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A few weeks back, I blogged about car-free visions taking over suburbia: reduced parking requirements in Tyson’s Corner; Parking meters that could suddenly be adjusted up to exorbitant rates in Arlington and D.C. to discourage driving in the area. And today, the Washington Post reports on the latest move that smart growth proponents are likely cheering.
Rather than promote construction in less developed areas, the Montgomery County Council just approved a plan that will provide discounts to developers building dense projects near Metro stations “as long as they also construct bike paths and walkways, put shops and other amenities nearby, and use environmentally friendly construction methods.”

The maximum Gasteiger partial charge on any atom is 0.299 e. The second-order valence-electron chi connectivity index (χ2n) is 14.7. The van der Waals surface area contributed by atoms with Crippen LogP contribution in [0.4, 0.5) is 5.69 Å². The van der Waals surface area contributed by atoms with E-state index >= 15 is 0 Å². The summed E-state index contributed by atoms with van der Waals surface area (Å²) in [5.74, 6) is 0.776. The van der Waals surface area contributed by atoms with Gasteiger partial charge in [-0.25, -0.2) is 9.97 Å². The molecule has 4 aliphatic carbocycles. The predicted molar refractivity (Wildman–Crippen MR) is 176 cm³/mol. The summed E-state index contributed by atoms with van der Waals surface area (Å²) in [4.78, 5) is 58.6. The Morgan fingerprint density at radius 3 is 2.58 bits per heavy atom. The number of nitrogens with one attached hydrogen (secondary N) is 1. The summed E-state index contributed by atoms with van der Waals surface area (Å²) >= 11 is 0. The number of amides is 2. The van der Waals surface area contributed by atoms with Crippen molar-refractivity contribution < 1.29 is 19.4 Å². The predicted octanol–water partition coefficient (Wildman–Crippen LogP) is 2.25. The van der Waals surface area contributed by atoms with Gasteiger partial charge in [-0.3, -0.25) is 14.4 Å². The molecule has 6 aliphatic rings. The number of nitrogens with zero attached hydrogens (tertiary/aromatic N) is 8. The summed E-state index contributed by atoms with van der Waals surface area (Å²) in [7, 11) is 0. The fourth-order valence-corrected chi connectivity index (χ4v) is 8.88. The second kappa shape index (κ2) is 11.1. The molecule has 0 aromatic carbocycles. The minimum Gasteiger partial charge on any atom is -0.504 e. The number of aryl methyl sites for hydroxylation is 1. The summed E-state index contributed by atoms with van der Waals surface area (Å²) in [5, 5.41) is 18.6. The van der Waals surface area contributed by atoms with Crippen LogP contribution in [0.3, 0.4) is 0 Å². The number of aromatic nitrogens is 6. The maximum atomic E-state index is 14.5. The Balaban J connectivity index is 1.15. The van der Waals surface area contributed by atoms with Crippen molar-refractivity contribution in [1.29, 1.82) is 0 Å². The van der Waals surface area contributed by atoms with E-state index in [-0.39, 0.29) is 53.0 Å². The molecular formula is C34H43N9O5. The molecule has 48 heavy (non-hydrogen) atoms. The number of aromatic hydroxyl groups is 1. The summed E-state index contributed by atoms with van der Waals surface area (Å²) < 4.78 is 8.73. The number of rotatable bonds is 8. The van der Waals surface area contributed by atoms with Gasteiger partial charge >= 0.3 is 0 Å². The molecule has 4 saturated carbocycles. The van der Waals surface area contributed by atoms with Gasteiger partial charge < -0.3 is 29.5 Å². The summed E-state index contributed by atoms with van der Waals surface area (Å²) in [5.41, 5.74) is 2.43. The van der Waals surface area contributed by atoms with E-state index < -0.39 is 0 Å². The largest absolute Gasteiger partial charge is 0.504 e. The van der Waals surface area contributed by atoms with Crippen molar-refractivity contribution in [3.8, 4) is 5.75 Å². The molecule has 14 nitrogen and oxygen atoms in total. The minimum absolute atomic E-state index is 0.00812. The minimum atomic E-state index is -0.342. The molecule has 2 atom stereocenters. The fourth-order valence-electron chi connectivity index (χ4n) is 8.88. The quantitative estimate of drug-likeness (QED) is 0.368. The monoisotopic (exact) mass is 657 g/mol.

The new policy will also allow MoCo to improve its bus systems and may assist developers in re-working “the jumbled White Flint area along Rockville Pike and provide new impetus to build a “science city” spearheaded by Johns Hopkins University west of Interstate 270 near Gaithersburg,” according to the Post.